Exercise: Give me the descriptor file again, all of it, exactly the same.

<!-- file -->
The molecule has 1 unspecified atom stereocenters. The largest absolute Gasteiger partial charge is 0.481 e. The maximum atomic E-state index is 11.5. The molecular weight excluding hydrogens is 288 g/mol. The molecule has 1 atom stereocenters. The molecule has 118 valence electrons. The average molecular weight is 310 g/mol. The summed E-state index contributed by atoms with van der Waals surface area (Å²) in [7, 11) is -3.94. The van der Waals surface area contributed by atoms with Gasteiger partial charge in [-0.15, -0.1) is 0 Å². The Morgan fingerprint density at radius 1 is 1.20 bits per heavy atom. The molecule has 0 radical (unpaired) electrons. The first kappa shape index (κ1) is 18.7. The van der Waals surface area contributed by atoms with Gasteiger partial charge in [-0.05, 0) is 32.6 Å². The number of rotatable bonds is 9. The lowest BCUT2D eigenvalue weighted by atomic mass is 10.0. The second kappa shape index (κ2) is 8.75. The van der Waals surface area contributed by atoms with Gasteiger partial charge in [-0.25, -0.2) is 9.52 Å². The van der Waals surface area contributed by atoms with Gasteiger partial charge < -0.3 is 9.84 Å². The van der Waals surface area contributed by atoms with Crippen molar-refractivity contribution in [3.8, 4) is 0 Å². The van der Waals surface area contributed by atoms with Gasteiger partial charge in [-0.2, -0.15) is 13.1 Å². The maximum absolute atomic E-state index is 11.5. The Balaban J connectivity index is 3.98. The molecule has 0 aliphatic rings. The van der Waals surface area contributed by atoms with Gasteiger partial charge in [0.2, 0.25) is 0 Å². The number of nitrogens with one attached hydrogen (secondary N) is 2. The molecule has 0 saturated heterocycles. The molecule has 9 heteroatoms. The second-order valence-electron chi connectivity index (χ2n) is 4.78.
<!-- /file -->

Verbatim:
The molecule has 1 unspecified atom stereocenters. The largest absolute Gasteiger partial charge is 0.481 e. The maximum atomic E-state index is 11.5. The molecular weight excluding hydrogens is 288 g/mol. The molecule has 1 atom stereocenters. The molecule has 118 valence electrons. The average molecular weight is 310 g/mol. The summed E-state index contributed by atoms with van der Waals surface area (Å²) in [7, 11) is -3.94. The van der Waals surface area contributed by atoms with Gasteiger partial charge in [-0.15, -0.1) is 0 Å². The Morgan fingerprint density at radius 1 is 1.20 bits per heavy atom. The molecule has 0 radical (unpaired) electrons. The first kappa shape index (κ1) is 18.7. The van der Waals surface area contributed by atoms with Gasteiger partial charge in [-0.05, 0) is 32.6 Å². The number of rotatable bonds is 9. The lowest BCUT2D eigenvalue weighted by atomic mass is 10.0. The second kappa shape index (κ2) is 8.75. The van der Waals surface area contributed by atoms with Gasteiger partial charge in [-0.25, -0.2) is 9.52 Å². The van der Waals surface area contributed by atoms with Gasteiger partial charge < -0.3 is 9.84 Å². The van der Waals surface area contributed by atoms with Crippen molar-refractivity contribution in [3.8, 4) is 0 Å². The van der Waals surface area contributed by atoms with Gasteiger partial charge in [-0.2, -0.15) is 13.1 Å². The maximum absolute atomic E-state index is 11.5. The Balaban J connectivity index is 3.98. The molecule has 0 aliphatic rings. The van der Waals surface area contributed by atoms with Gasteiger partial charge in [0.2, 0.25) is 0 Å². The number of nitrogens with one attached hydrogen (secondary N) is 2. The molecule has 0 saturated heterocycles. The molecule has 9 heteroatoms. The second-order valence-electron chi connectivity index (χ2n) is 4.78.